But the status quo is dead. We are not supposed to be striving to get ourselves up to the top, for dead men don't strive. We're just not all that good are remembering how dead we are, or that death can be a very good thing when God gives us the revelation of it.

"Or do you not know that all of us who have been baptized into Christ Jesus have been baptized into His death? Therefore we have been buried with Him through baptism into death, so that as Christ was raised from the dead through the glory of the Father, so we too might walk in newness of life." (Romans 6:3-4)

You see, it is only when we really realize just how dead we really are, that we are then able to say, "For I have been crucified with Christ, and it is no longer I who live, but Christ lives in me; and the life which I now live in the flesh, I live by faith in the Son of God who loved me and gave Himself up for me." (Galatians 2:20)

Then we can tell the devil when he comes against us, "He who has died is free from sin!" (Romans 6:7) Therefore, "You have no power over me!"

And it is then, when we begin to see ourselves as being "free indeed" (John 8:36), that we begin to "know what is the hope of His calling, and what are the riches of the glory of His inheritance in the saints, and what is the surpassing greatness of His power toward us who believe." (Ephesians 1:18-19)

This is how only dead men and women are truly capable of thriving...

Monday, November 08, 2010

All-consuming love...

Love has been on my mind a lot lately...like for the last three or four years. You see...almost everything that God has revealed to me, convicted me of, and changed in me has to do with getting rid of pride and selfishness and substituting them with love. Interestingly enough, everywhere I go, both offline and online, I've seen Him doing the same thing in His people everywhere. He's been opening our eyes to the selfishness that the world easily sees in us (and uses as proof that we are hypocrites), but to which our pride has blinded us.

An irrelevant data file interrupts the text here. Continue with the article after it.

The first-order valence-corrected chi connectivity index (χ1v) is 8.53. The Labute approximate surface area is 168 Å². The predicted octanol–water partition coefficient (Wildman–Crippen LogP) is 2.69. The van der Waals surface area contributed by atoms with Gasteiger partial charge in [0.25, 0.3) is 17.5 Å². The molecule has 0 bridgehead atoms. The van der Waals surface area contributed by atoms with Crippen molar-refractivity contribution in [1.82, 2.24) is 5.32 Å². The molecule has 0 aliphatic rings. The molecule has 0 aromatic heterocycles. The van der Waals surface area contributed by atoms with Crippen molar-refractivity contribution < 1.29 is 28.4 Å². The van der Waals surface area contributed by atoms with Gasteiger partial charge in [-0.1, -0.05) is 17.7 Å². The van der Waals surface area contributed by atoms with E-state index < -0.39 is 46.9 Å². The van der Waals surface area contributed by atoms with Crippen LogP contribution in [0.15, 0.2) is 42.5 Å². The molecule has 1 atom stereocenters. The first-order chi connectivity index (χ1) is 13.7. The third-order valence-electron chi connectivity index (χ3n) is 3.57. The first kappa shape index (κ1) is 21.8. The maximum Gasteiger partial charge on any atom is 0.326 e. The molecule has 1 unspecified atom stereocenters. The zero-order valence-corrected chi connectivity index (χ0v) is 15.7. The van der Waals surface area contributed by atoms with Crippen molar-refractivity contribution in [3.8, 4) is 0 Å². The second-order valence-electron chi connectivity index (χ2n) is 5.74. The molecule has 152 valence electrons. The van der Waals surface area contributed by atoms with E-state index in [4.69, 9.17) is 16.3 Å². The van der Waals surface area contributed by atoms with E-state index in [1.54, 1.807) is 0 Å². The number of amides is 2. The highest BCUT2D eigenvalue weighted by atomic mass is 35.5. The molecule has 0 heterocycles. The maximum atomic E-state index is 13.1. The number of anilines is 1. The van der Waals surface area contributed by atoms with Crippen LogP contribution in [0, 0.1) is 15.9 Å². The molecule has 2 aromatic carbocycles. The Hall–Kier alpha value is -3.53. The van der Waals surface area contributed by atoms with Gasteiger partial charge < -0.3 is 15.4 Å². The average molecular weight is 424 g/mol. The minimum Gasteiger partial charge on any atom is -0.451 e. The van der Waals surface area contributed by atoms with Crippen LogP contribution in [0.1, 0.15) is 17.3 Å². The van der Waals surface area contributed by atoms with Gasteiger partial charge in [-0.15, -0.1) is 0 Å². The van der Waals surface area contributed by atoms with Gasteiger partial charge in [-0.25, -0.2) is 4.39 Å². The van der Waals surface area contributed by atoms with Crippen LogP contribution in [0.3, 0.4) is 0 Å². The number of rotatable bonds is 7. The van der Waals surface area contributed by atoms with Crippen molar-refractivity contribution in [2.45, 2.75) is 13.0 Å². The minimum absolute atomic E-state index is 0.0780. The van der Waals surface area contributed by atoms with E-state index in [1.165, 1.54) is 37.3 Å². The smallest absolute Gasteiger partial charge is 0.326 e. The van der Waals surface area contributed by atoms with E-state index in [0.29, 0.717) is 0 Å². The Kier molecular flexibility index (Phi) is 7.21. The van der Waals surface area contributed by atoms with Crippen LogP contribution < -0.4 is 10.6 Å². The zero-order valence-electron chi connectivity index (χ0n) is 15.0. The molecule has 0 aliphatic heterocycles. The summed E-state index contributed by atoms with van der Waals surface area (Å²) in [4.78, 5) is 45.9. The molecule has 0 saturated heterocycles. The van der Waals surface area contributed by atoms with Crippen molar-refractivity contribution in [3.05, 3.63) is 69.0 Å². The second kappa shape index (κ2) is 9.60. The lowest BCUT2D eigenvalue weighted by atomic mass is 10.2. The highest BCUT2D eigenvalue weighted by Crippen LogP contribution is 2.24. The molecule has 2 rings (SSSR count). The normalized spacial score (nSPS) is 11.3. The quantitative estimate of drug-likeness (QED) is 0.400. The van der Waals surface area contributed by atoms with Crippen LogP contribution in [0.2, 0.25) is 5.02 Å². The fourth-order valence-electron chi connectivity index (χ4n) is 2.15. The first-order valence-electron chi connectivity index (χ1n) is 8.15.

Furthermore, I've seen that in almost all of us, this level of love He is leading us all to is sacrificial. Very sacrificial. Which is biblical, for "Greater love has no man than this, that he lay down his life(style) for his friends." (And, of course, Jesus Himself told us that the "friends/neighbors" whom we are to show love to might also very well be our enemies...which wasn't a new NT idea, either.)

So we are ultimately called to lay down our life (and every part of our life) for any and every human we encounter, for it is in losing our life, that we will find it. In fact, Jesus said that if we work to save our life, the end result will be that we will lose it. How serious a warning this is!

Thankfully, it seems that this losing-and-finding-thing is progressive. The more we surrender our lives and willingly lose parts of it for Him, the more we find of the life He intends for us.

What I find most remarkable...miraculous, even...is the reality of the love that He is placing inside of me. It seems to be growing, totally independent of any effort of my own.


It begins as He proves Himself faithful to His promise: "You shall seek Me and you shall find Me, when you search for Me with all your heart." I have discovered that seeking Him must be coupled with repentance, humility, and obedience in choosing to show love. Look at Isaiah 58. It has it all. God's call for us to repent, to humble ourselves, and to chose the actions of love over selfishness and retaliation against those who have hurt us.